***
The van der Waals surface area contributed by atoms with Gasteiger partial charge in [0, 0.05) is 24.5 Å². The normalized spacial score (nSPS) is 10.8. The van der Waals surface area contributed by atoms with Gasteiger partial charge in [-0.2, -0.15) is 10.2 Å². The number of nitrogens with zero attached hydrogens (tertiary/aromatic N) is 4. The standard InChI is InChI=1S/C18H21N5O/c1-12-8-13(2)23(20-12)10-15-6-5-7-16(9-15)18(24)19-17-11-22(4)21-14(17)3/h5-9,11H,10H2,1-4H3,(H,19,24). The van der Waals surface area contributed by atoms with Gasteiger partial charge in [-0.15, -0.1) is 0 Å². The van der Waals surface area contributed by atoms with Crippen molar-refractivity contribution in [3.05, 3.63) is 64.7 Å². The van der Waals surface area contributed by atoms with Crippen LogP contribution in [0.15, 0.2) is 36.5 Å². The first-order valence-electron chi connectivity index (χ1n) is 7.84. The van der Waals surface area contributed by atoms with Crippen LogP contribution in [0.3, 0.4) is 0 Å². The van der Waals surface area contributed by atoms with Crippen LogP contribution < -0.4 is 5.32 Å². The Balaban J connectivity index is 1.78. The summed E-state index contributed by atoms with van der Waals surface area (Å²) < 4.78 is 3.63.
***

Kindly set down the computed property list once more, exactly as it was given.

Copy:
The van der Waals surface area contributed by atoms with Gasteiger partial charge in [0, 0.05) is 24.5 Å². The normalized spacial score (nSPS) is 10.8. The van der Waals surface area contributed by atoms with Gasteiger partial charge in [-0.2, -0.15) is 10.2 Å². The number of nitrogens with zero attached hydrogens (tertiary/aromatic N) is 4. The standard InChI is InChI=1S/C18H21N5O/c1-12-8-13(2)23(20-12)10-15-6-5-7-16(9-15)18(24)19-17-11-22(4)21-14(17)3/h5-9,11H,10H2,1-4H3,(H,19,24). The van der Waals surface area contributed by atoms with Gasteiger partial charge in [-0.15, -0.1) is 0 Å². The van der Waals surface area contributed by atoms with Crippen molar-refractivity contribution in [3.05, 3.63) is 64.7 Å². The van der Waals surface area contributed by atoms with Crippen LogP contribution in [0.15, 0.2) is 36.5 Å². The first-order valence-electron chi connectivity index (χ1n) is 7.84. The van der Waals surface area contributed by atoms with Crippen LogP contribution in [0.3, 0.4) is 0 Å². The van der Waals surface area contributed by atoms with Crippen LogP contribution < -0.4 is 5.32 Å². The Balaban J connectivity index is 1.78. The summed E-state index contributed by atoms with van der Waals surface area (Å²) < 4.78 is 3.63.